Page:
Avalanche Warning January 7, 2009
Posted Monday January 7th, 2009 at 0900.
This is Steve Karkanen at the West Central Montana Avalanche Center with a special avalanche warning for January 7th, 2009. This information is the sole responsibility of the Forest Service and does not apply to operating ski areas. This avalanche warning is valid for the next 48 hours as snow levels continue to rise. The next regular avalanche advisory will be issued on Friday, January 9th.
An avalanche warning has been issued for all mountainous areas of West Central Montana including the Bitterroot Mountains from Lost Trail to Lookout Pass, the Rattlesnake Mountains and the Southern Swan and Mission Mountains near Seeley Lake. Rain and heavy wet snow is falling onto an extremely weak snowpack. Any snow covered slope steeper than 30° that is receiving rain is now very dangerous.
Weather and Snowpack Analysis
Weak faceted snow above and below a rain crust + a dense slab of snow above the crust + light dry snow on top of the slab + another layer of wet heavy snow above the light dry snow + rain up to 6500′ = widespread and potentially large destructive avalanches. Whenever rain is a factor in the snow stability equation the result of this addition to an already volatile recipe is widespread avalanche activity on all aspects and at all elevations below the snow line.
SNOTEL sites this morning are showing temperatures in the 30’s and 1” to 1.5” of snow water equivalent has fallen the past few hours. Conditions are ripe for avalanches
Current Avalanche Danger
In areas where rain is occurring or expected, the avalanche danger is HIGH. Natural and human triggered avalanches are likely. Travel in avalanche terrain is not recommended without extensive avalanche assessment skills. Avoid being on or under any slope steeper than 30°
The avalanche danger is CONSIDERABLE at the higher elevations where heavy wet snow is falling onto a layer of cold, low moisture content snow that was deposited last Friday and Saturday. This inverted or upside down snow is very sensitive so slopes rated as considerable will slide into the high avalanche danger category as soon as it begins raining or while receiving a heavy load of new snow. Rain is expected to reach as high as 6500′ to 7000′ by Thursday.
Recently wind loaded or unanchored open slopes are dangerous. Natural avalanches are possible, human triggered avalanches probable. There are unstable slabs on many slopes just waiting for the right trigger to rip them out. Considerable avalanche danger means there are dangerous conditions out there. BE CAREFUL!
Weather Forecast and Avalanche Outlook
From the Missoula NOAA National Weather Service Forecast Office:
NORTHERN CLEARWATER MOUNTAINS-SOUTHERN CLEARWATER MOUNTAINS-BITTERROOT/SAPPHIRE MOUNTAINS-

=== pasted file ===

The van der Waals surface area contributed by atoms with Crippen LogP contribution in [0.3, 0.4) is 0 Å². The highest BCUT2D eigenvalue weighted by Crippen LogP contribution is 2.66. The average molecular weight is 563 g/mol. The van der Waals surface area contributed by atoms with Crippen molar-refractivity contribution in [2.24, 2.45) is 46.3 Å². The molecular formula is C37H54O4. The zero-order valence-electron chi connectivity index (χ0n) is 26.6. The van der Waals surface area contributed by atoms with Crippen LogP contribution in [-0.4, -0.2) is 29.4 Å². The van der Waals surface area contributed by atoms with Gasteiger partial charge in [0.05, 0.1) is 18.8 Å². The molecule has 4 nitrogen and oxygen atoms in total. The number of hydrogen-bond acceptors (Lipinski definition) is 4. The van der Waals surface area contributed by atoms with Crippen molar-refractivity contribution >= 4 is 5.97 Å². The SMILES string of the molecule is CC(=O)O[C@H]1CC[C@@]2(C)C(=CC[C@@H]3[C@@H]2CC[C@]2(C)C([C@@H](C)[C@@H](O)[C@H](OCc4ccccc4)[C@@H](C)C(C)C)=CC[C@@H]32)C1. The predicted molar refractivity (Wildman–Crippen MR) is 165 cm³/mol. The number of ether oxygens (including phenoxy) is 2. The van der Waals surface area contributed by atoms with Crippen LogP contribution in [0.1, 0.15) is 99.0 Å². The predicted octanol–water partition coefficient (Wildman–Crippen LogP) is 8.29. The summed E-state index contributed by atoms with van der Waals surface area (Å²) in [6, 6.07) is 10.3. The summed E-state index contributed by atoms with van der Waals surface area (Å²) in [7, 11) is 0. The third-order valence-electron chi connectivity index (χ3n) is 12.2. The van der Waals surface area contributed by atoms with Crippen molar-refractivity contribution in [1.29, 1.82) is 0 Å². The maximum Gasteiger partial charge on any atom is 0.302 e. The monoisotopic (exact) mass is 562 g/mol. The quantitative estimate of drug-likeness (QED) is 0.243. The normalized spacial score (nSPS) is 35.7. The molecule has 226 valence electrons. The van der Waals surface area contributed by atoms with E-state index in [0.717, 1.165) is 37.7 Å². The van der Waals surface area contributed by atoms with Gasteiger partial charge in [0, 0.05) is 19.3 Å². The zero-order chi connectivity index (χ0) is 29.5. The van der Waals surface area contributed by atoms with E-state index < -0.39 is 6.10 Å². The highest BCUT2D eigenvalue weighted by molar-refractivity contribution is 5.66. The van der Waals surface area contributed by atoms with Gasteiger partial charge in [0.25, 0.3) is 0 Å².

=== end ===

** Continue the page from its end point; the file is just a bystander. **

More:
746 PM MST TUE JAN 6 2009 /646 PM PST TUE JAN 6 2009
A WINTER STORM WARNING ABOVE 4500 FEET REMAINS IN EFFECT UNTIL 11 AM MST /10 AM PST/ WEDNESDAY. MODERATE TO HEAVY SNOWFALL IS EXPECTED OVER THE HIGHER TERRAIN THROUGH WEDNESDAY. TOTAL SNOWFALL ACCUMULATIONS OF 6 TO 10 INCHES
ARE EXPECTED…WITH LOCALLY 15 INCHES POSSIBLE. STRONG WINDS WILL RESULT IN BLOWING SNOW AND REDUCE VISIBILITY…ESPECIALLY OVER LOLO AND LOST TRAIL PASSES. SNOW LEVELS WILL RISE TO BETWEEN 5000 AND 5500 FEET BY LATE WEDNESDAY WITH SNOW CHANGING OVER TO RAIN IN THE VALLEYS. A BRIEF PERIOD OF FREEZING RAIN IS ALSO POSSIBLE.
Expect avalanche danger to remain similar or worsen until temperatures begin to drop. Slab avalanches involving the newest snow may step down to more deeply buried weaknesses once they start moving.
21 people have died in avalanches this year in the US and Canada, most of them in the past 2 weeks. Avoid travel on or under slopes steeper than 30°, never expose more than 1 person at a time to an avalanche path, carry rescue equipment and know how to use it.
SPECIAL NOTE: Many mountain ranges in Montana and Northern Idaho are not covered by avalanche advisories. Many of these areas are as popular and visited as often as the mountain ranges covered by the Avalanche Centers in this region. Backcountry recreationists seeking information about avalanche conditions in these areas should contact the local Forest Service District Office for more information. You can also interpret information provided by the Avalanche Centers, SNOTEL sites and the National Weather Service weather forecasts to determine what the snowpack conditions are like in areas that are not covered by an avalanche advisory. When avalanche danger conditions are dangerous from one avalanche advisory area to the next, chances are pretty good that mountain ranges that lie between avalanche centers have very similar conditions, particularly those ranges adjacent to covered areas. If uncertain, do call!
SPECIAL NOTE #2: Foothills areas in Western Montana are beginning to accumulate respectable snow depths. While these areas are outside of our avalanche advisory area, these areas have terrain steep enough and avalanches have happened under the right conditions. In January of 1993, a young man died in an avalanche on Mt. Jumbo within sight of East Missoula. It’s worth paying attention to during unusual winter conditions and we have unusual conditions this year.
We’ve received many excellent observations from many different locations the past few days. Your weather and snow observations are very important to us as they help us portray more accurate overall avalanche conditions in our area. Our resources are limited so information about avalanche activity or weather conditions you see may save a life. If you have any information you’d like to share or have questions about anything related to snow safety, please contact us at [email protected] .
The next avalanche advisory will be posted Friday January 9th, 2009